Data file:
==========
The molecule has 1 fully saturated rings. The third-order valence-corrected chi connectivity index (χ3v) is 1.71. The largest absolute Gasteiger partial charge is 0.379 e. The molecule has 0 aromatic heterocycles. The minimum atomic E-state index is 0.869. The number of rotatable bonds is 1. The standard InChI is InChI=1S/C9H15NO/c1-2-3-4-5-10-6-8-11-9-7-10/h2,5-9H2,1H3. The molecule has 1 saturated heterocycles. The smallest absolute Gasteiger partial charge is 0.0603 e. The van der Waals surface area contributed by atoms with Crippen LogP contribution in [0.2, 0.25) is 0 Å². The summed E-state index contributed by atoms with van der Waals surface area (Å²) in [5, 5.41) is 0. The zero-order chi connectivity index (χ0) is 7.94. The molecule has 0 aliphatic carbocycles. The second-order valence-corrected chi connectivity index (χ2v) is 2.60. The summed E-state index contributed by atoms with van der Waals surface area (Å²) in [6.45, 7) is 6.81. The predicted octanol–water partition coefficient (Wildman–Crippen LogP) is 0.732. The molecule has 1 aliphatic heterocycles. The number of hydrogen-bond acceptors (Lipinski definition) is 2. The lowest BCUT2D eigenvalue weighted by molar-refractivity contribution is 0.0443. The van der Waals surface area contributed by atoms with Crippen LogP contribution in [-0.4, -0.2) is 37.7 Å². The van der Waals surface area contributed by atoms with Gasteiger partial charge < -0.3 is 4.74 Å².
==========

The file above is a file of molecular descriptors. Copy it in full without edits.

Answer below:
The molecule has 1 fully saturated rings. The third-order valence-corrected chi connectivity index (χ3v) is 1.71. The largest absolute Gasteiger partial charge is 0.379 e. The molecule has 0 aromatic heterocycles. The minimum atomic E-state index is 0.869. The number of rotatable bonds is 1. The standard InChI is InChI=1S/C9H15NO/c1-2-3-4-5-10-6-8-11-9-7-10/h2,5-9H2,1H3. The molecule has 1 saturated heterocycles. The smallest absolute Gasteiger partial charge is 0.0603 e. The van der Waals surface area contributed by atoms with Crippen LogP contribution in [0.2, 0.25) is 0 Å². The summed E-state index contributed by atoms with van der Waals surface area (Å²) in [5, 5.41) is 0. The zero-order chi connectivity index (χ0) is 7.94. The molecule has 0 aliphatic carbocycles. The second-order valence-corrected chi connectivity index (χ2v) is 2.60. The summed E-state index contributed by atoms with van der Waals surface area (Å²) in [6.45, 7) is 6.81. The predicted octanol–water partition coefficient (Wildman–Crippen LogP) is 0.732. The molecule has 1 aliphatic heterocycles. The number of hydrogen-bond acceptors (Lipinski definition) is 2. The lowest BCUT2D eigenvalue weighted by molar-refractivity contribution is 0.0443. The van der Waals surface area contributed by atoms with Crippen LogP contribution in [-0.4, -0.2) is 37.7 Å². The van der Waals surface area contributed by atoms with Gasteiger partial charge < -0.3 is 4.74 Å².